Flanker says resounding 'no' to violence on Peace Day
'One people, one community' was the theme in Flanker, St James, yesterday, as scores of residents, dominated by youngsters, took to the streets in a march aimed at brokering peace in the community, which is being plagued by gang-related violence.
The fearless youngsters rallied through the volatile districts of Red Dirt, Vietnam and Providence chanting for one love and peace with members of the Jamaica Defence Force (JDF), the police, the Peace Management Initiative, Citizen Security and Justice Programme (CSJP) and the Flanker Resource Centre (FLC), which organised the event, forming a backdrop behind them, .
Sandra Munroe-Clarke, the administrator at the FLC, told The Gleaner that with children at the forefront of the march, she hopes that a clear message will be sent to criminals put down the guns.
"It is just that we need a safe community for these youngsters to grow," said Munroe-Clarke. "We need to give the children a chance to live, because based on what is now happening, they don't stand a chance.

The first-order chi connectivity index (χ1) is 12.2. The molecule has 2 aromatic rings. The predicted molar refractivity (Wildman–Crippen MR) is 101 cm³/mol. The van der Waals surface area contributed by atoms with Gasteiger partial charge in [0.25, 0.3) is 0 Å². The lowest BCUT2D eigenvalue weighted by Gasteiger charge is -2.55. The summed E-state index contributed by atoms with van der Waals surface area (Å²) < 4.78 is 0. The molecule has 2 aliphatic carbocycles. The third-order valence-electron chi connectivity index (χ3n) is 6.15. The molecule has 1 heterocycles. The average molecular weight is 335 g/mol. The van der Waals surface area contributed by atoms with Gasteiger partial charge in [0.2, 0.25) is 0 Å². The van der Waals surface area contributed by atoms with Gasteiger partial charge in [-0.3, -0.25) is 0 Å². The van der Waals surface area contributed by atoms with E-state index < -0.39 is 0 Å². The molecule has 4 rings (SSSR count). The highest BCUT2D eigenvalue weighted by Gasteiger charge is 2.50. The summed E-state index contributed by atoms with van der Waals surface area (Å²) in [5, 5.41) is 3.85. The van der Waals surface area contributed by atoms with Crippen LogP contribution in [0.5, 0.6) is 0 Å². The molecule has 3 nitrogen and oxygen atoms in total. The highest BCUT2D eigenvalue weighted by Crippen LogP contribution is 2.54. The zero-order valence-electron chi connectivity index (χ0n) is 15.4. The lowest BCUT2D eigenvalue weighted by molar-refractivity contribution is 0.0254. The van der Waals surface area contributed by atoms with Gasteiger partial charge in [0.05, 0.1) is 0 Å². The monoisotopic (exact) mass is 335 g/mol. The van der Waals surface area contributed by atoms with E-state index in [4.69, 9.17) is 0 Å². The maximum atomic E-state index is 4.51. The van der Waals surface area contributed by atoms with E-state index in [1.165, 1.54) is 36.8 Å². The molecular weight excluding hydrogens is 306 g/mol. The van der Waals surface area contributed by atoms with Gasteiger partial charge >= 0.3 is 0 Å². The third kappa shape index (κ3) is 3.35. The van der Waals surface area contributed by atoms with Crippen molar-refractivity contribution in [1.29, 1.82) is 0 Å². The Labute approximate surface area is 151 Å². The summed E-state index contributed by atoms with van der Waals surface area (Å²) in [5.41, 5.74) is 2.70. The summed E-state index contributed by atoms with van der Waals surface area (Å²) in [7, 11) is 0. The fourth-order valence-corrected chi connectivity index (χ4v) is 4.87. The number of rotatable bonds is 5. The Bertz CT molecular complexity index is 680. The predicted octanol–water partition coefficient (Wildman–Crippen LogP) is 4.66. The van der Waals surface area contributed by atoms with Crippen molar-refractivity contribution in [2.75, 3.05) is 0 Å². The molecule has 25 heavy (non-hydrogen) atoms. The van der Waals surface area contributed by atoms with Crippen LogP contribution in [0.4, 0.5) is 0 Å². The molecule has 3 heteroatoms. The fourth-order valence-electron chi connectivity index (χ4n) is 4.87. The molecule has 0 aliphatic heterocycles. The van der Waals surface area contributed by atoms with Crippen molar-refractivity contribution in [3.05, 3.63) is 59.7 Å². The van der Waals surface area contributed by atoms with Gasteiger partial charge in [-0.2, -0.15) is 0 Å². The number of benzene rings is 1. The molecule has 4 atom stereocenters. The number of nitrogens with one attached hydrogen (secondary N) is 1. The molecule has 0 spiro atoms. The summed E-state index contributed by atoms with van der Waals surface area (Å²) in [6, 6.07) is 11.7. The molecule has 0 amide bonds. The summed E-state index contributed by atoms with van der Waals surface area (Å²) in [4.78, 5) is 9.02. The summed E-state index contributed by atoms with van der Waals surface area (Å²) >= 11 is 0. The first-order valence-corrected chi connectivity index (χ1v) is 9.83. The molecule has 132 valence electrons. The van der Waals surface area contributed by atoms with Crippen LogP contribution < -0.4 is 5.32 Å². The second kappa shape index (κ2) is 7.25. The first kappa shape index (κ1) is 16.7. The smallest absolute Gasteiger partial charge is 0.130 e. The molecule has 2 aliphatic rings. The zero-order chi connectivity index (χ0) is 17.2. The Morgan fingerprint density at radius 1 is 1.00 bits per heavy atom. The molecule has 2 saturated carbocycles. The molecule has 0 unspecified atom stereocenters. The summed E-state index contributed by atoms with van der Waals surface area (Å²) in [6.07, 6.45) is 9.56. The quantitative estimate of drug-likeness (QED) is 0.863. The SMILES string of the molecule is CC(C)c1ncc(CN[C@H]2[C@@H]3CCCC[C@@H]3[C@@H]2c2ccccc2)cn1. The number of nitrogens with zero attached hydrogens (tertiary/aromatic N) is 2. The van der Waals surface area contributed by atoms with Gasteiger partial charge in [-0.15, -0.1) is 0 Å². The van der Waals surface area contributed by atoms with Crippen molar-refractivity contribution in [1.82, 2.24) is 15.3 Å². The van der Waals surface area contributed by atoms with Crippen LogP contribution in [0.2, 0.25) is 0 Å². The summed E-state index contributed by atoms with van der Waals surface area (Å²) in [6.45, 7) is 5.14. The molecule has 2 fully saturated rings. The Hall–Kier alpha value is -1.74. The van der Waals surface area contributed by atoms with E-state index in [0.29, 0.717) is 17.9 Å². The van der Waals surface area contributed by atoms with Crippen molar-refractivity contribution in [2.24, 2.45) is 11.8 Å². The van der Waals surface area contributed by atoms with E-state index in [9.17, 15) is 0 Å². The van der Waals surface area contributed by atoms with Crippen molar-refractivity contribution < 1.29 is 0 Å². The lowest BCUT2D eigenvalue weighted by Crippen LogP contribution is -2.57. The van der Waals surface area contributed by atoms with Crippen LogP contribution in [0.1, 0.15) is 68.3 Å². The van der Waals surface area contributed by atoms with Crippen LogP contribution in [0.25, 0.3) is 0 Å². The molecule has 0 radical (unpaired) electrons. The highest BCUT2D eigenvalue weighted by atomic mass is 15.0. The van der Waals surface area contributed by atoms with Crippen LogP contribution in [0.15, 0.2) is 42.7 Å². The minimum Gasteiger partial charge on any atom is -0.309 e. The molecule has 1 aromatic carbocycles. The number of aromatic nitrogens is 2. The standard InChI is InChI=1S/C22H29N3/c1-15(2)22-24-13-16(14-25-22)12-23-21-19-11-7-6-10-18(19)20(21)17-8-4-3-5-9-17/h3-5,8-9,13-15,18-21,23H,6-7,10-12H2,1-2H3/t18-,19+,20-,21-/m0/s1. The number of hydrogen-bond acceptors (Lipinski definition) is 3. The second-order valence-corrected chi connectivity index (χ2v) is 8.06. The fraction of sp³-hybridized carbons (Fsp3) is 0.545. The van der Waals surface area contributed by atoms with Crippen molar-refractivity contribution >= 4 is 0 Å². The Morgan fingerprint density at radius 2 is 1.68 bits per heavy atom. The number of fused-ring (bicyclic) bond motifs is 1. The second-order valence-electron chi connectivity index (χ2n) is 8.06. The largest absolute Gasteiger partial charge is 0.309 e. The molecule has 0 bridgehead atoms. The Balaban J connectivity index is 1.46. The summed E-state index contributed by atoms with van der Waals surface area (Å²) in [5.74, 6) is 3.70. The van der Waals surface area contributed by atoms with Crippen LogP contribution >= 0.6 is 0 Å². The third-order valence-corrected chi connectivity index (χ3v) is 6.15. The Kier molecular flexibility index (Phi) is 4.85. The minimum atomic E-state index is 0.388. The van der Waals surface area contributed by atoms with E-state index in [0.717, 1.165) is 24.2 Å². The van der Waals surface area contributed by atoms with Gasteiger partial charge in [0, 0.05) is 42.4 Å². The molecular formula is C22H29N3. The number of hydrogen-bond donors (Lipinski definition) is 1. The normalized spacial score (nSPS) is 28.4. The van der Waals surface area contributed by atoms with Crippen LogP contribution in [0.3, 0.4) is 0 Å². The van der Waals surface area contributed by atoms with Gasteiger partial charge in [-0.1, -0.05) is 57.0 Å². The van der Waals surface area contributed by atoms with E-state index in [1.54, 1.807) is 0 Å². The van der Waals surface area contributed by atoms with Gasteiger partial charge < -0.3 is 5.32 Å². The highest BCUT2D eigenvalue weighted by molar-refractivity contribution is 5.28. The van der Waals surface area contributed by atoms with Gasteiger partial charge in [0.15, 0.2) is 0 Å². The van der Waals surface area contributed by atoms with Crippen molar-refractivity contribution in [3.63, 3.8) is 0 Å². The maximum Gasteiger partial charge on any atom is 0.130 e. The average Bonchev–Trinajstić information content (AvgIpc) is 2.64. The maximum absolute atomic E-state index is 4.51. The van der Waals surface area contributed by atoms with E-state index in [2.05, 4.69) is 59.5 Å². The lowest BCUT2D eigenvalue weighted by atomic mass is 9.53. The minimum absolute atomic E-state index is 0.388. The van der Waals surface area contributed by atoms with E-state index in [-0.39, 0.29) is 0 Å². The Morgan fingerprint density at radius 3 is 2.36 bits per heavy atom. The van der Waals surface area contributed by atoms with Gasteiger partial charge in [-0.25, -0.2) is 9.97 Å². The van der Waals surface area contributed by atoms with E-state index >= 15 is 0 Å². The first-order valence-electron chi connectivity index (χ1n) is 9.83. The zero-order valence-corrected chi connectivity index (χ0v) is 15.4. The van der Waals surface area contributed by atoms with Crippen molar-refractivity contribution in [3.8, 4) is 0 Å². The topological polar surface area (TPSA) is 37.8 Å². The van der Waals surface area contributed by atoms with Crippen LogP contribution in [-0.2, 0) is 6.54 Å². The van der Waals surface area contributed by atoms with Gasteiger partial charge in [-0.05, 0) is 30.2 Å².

"We having a turf war problem in Flanker, but it don't make sense for decent citizens to sit back and allow hooligans to reign," said Munroe-Clarke. "So I hope that with the children's involvement, they will be able to help their elders see a better way."
Terrified by gunshots
A number of young persons from the community echoed similar sentiments, noting that the violence was not only driving fear into their hearts, but also proving to be a distraction and preventing them from attending school safely.
"The violence is impacting us and leading the community down a path of destruction to the point where we can't even do our homework," said 16-year-old Francina Lawrence, a subprefect at Maldon High School.
According to Lawrence, the police presence is not enough to deal with the flare-up of shootings over the past few months, and she called for greater involvement of residents in the search for peace and unity.
"I have three small cousins at home and they are terrified so badly because of the gunshots that were firing yesterday," said Dante Grizzle, another youngster from the community. "They live their lives from school to home because they are even afraid to go to the resource centre. People want to help to shape the community better, but they are afraid to come out of their homes."
During the early part of 2016, guns barked with impunity as three gangs operating in the community battled for supremacy.